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Death Valley

Death Valley, SE Calif. and SW Nev., a deep, arid basin, 140 mi (225 km) long, bordered on the W by the Panamint Range and on the E by the Amargosa Range. In summer the valley has recorded some of the world's highest air temperatures (134°F/56.7°C, the world record) and ground temperatures (165°F/74°C). Less than 2 in. (5 cm) of rain falls annually; the small Amargosa River and Furnace Creek disappear into the sands. Salt and alkali flats, unique rock formations, and briny pools are found there. Badwater, in the south central part of Death Valley, is 282 ft (86 m) below sea level, the lowest point in the Americas; Telescope Peak, in the Panamint Range, is 11,049 ft (3,368 m) high. In spite of the harsh environment, a large variety of small animals and desert plants are found in Death Valley; they have attracted much scientific attention. Native Americans of Panamint descent, an offshoot of the Shoshone, are the only group ever to be self-subsisting in the region.

Death Valley was named by gold seekers who undertook to cross this desolate region in 1849 on their way to the California gold fields. The valley yielded gold and silver in the 1850s, and in the 1880s borax was discovered and taken out by mule-drawn wagons. The valley was much publicized by the American adventurer Walter Scott ( "Death Valley Scotty" ), and it remains a popular tourist attraction. Death Valley National Park, 3,367,628 acres (1,363,412 hectares), a protected region of Death Valley, was established as a national monument in 1933 and designated a national park in 1994. See also National Parks and Monuments (table).

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Death Valley

DEATH VALLEY

DEATH VALLEY, a California desert valley near the Nevada line, is the driest and hottest area in North America.

Death Valley received its name from a party of emigrants who tried to find a shortcut from Salt Lake City to California in 1849. Instead, they were attacked by Paiute Indians in the bottom of Death Valley. The emigrants killed their oxen, burned their wagons to cure the meat, and headed west on foot. Thirteen died in transit, though the rest succeeded in reaching California.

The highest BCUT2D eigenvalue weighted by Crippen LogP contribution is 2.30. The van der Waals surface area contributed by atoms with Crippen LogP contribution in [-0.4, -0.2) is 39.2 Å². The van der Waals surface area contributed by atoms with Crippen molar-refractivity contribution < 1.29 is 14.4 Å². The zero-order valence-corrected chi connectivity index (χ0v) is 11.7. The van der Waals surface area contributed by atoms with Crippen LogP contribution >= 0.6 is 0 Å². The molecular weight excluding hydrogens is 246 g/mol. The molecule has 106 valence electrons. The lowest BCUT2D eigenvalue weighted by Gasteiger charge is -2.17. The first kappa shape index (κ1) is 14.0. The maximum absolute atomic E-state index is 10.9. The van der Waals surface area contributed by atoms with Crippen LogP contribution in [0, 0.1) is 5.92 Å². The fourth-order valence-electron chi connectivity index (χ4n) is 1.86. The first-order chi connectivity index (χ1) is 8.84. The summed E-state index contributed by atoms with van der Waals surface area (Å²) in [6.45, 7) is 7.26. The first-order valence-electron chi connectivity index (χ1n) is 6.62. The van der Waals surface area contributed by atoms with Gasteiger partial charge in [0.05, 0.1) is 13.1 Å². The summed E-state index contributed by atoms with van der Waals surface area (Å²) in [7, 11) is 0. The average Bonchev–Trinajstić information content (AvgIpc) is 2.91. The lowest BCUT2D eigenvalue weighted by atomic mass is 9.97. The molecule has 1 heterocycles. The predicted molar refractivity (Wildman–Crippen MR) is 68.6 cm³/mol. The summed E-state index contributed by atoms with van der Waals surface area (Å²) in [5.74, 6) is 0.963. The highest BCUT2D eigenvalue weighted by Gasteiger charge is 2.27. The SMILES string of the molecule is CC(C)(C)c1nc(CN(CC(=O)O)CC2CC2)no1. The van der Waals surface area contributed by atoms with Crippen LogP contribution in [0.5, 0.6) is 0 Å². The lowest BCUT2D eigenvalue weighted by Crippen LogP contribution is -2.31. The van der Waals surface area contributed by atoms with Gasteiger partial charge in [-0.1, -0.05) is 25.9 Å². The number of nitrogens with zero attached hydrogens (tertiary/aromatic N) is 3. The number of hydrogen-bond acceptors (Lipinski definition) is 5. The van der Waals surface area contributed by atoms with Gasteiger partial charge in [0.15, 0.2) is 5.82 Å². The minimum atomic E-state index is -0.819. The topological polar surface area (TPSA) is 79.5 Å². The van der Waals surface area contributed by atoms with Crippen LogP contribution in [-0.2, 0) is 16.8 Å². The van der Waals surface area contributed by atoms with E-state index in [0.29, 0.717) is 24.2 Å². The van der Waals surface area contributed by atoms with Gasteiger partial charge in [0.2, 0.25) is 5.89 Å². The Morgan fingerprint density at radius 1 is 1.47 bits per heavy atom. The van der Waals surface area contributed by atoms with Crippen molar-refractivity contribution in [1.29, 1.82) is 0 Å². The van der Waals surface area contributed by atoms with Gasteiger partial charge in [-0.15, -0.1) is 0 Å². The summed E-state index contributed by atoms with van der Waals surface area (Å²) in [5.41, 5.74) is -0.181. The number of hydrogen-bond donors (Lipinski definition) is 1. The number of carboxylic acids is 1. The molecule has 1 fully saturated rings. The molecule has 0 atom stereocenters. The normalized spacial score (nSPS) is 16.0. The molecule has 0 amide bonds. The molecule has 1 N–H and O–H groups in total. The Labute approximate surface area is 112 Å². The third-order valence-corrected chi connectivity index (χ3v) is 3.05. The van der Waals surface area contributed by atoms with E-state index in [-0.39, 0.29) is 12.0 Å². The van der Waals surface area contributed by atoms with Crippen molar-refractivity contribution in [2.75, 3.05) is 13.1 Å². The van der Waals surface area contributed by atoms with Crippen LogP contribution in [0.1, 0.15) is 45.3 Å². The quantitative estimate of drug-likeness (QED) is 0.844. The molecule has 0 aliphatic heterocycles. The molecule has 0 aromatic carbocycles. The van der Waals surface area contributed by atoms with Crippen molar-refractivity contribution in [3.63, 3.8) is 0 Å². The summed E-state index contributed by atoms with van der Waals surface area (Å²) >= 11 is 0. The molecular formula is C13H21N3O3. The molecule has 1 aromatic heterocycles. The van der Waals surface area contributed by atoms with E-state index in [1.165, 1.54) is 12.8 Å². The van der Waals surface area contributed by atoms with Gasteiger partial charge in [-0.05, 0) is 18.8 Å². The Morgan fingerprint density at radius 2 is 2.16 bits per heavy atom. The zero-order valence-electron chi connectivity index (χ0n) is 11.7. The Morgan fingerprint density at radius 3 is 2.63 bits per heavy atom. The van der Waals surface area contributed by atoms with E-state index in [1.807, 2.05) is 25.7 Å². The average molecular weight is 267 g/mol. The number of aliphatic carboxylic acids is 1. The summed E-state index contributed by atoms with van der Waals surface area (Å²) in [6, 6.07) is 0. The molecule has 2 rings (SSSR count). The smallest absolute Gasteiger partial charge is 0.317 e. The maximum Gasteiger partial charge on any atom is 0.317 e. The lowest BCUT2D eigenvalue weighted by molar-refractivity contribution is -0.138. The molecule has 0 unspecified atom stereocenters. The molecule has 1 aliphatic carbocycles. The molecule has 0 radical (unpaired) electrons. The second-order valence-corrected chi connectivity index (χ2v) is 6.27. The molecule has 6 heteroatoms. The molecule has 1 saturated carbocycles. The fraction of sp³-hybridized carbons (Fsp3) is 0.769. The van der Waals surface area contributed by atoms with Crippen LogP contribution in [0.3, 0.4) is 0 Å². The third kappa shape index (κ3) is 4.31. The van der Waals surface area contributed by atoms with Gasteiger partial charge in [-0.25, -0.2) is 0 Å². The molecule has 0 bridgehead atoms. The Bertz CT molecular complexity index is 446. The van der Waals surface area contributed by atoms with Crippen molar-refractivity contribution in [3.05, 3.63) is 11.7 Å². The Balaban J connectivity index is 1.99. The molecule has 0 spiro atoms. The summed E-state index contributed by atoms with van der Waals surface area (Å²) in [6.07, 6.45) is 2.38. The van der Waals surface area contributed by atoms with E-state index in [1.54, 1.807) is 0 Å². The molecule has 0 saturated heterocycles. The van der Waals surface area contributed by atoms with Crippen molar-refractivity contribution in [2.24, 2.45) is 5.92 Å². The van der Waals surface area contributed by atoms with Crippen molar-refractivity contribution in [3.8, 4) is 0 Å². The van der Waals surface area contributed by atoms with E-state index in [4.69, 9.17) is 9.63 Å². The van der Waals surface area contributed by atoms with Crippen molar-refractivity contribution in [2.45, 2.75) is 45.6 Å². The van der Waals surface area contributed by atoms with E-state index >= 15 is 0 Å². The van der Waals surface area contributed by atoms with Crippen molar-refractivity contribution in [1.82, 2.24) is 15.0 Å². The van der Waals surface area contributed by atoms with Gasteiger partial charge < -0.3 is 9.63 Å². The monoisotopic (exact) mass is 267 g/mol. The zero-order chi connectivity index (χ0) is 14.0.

Death Valley was once famous for a series of now-lost mines, and later became known for its production of borax. In 1933 Death Valley was proclaimed a national monument—nearly 1.9 million acres in California and Nevada. In 1994, it became a national park.

BIBLIOGRAPHY

Coolidge, Dean. Death Valley Prospectors. Morongo Valley, Calif.: Sagebrush Press, 1985.

Lingenfelter, Richard E. Death Valley & the Amargosa: A Land of Illusion. Berkeley: University of California Press, 1986.

DaneCoolidge/h. s.

See alsoCalifornia ; National Park System .


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"Death Valley." Dictionary of American History. . Encyclopedia.com. 20 Jul. 2017 <http://www.encyclopedia.com>.

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"Death Valley." Dictionary of American History. . Retrieved July 20, 2017 from Encyclopedia.com: http://www.encyclopedia.com/history/dictionaries-thesauruses-pictures-and-press-releases/death-valley

Death Valley

Death Valley Desert basin in e California, USA. It has the lowest point in the Western Hemisphere, 86m (282ft) below sea level. Temperatures can reach 57°C (134°F), the highest in the USA. Gold and silver were mined in the 1850s, and borax in the late 19th century. It is surrounded by the Panamint mountains (w) and the Armagosa (e). Length: 225km (140mi).

http://www.nps.gov/deva

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"Death Valley." World Encyclopedia. . Encyclopedia.com. 20 Jul. 2017 <http://www.encyclopedia.com>.

"Death Valley." World Encyclopedia. . Encyclopedia.com. (July 20, 2017). http://www.encyclopedia.com/environment/encyclopedias-almanacs-transcripts-and-maps/death-valley

"Death Valley." World Encyclopedia. . Retrieved July 20, 2017 from Encyclopedia.com: http://www.encyclopedia.com/environment/encyclopedias-almanacs-transcripts-and-maps/death-valley